Sleep Disorders II

Is it difficult for you to fall asleep or stay asleep through the night? Do you wake up feeling tired? Do you feel sleepy during the day, even if you think you’ve had enough sleep? You might have a sleep disorder.

There are many treatments for sleep disorders and ways to make sure you are getting enough healthy sleep.

A variety of conditions plague the sleep of Americans. These sleep disorders include:

  • sleep deficiency (irregular sleep schedules that result in not getting enough sleep)
  • sleep apnea (a condition that causes pauses in breathing, shallow breaths, and occasionally snoring during sleep)
  • insomnia (trouble falling or staying asleep)
  • restless legs syndrome (also called Willis-Ekbom disease)
  • narcolepsy (vivid dreams, daytime sleepiness, brief periods of deep sleep, sleep paralysis, muscle weakness)
  • parasomnias (abnormal sleep behaviors).

Add to that list the demands of daily life that require many people to cut short the hours they spend sleeping each night, and the sleep problem becomes even greater, according to Michael J. Twery, PhD, director of the National Center on Sleep Disorders Research in NIH’s National Heart, Lung, and Blood Institute (NHLBI).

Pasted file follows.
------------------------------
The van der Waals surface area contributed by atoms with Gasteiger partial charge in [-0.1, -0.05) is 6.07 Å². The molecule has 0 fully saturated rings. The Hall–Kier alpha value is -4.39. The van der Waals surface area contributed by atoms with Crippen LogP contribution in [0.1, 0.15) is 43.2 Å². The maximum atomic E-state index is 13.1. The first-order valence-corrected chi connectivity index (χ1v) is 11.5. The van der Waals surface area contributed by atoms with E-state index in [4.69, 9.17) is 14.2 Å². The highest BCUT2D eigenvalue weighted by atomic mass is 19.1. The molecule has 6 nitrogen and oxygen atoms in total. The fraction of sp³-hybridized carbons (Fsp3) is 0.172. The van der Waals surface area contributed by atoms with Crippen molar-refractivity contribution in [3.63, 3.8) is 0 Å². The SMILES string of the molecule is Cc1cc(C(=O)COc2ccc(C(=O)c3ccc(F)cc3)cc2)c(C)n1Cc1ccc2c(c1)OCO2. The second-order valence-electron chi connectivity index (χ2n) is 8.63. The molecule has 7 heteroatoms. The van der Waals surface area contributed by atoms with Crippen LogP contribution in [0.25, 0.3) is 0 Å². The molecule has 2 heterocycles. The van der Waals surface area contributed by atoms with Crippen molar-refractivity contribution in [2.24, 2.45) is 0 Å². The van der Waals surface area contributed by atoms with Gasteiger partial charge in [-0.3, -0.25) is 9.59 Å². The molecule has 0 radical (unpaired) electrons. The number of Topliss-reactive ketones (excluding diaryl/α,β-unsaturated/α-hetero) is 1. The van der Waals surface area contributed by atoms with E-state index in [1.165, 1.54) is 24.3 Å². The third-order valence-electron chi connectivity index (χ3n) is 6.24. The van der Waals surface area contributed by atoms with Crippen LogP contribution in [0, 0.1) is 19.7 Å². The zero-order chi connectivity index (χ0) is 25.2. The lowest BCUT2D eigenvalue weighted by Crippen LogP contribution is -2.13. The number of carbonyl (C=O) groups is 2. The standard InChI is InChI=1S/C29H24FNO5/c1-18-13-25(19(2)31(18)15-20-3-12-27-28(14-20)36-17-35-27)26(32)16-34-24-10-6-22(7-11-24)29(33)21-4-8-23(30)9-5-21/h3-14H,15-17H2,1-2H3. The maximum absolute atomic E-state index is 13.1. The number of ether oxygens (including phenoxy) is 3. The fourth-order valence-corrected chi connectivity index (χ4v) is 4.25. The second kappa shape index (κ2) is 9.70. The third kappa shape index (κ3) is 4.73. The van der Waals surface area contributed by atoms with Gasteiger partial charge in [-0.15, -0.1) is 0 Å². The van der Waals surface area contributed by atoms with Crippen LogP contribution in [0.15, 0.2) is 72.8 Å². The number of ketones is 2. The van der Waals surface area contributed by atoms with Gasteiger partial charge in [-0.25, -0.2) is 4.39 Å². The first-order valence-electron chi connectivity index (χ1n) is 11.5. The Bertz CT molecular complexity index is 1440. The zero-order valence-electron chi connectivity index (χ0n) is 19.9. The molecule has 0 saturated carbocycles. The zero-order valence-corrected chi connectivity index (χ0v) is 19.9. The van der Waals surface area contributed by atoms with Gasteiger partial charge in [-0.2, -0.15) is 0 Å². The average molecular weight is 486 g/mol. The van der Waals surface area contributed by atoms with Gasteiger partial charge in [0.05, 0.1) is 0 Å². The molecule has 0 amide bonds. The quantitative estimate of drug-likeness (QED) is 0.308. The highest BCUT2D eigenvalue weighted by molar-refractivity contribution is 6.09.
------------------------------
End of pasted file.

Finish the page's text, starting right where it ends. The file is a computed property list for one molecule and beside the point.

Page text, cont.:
The challenge with sleep disorders is that unlike many other medical conditions, your healthcare provider depends on you to explain the problem, which occurs in the privacy of your bedroom while you are sleeping. There is no pain associated with sleep disorders. Instead, people often have daytime symptoms, such as a morning headache or daytime sleepiness. There is no blood test to help diagnose a sleep disorder. Instead, successful diagnosis depends on the patient. It is important to discuss your symptoms with your physician so he or she can help you determine if you have sleep apnea or another sleep disorder.

“As many as 30 percent or more of U.S. adults are not getting enough sleep,” says Dr. Twery. Chronic sleep loss and sleep disorders are estimated to cost the nation as much as $16 billion in healthcare expenses and $50 billion in lost productivity.

The consequences can be severe. Drowsy driving, for example, is responsible for an estimated 1,500 fatalities and 40,000 nonfatal injuries each year.

“It’s actually quite serious,” says Daniel Chapman, PhD, MSc, at the Centers for Disease Control and Prevention (CDC). “Drowsy driving was implicated in about 16 percent of fatal crashes and about 13 percent of crashes resulting in hospitalization.”

Dr. Chapman says sleep is as important to health as eating right and getting enough physical activity. And research has been finding that lack of sleep—like poor diet and lack of physical activity—has been associated with weight gain and diabetes.



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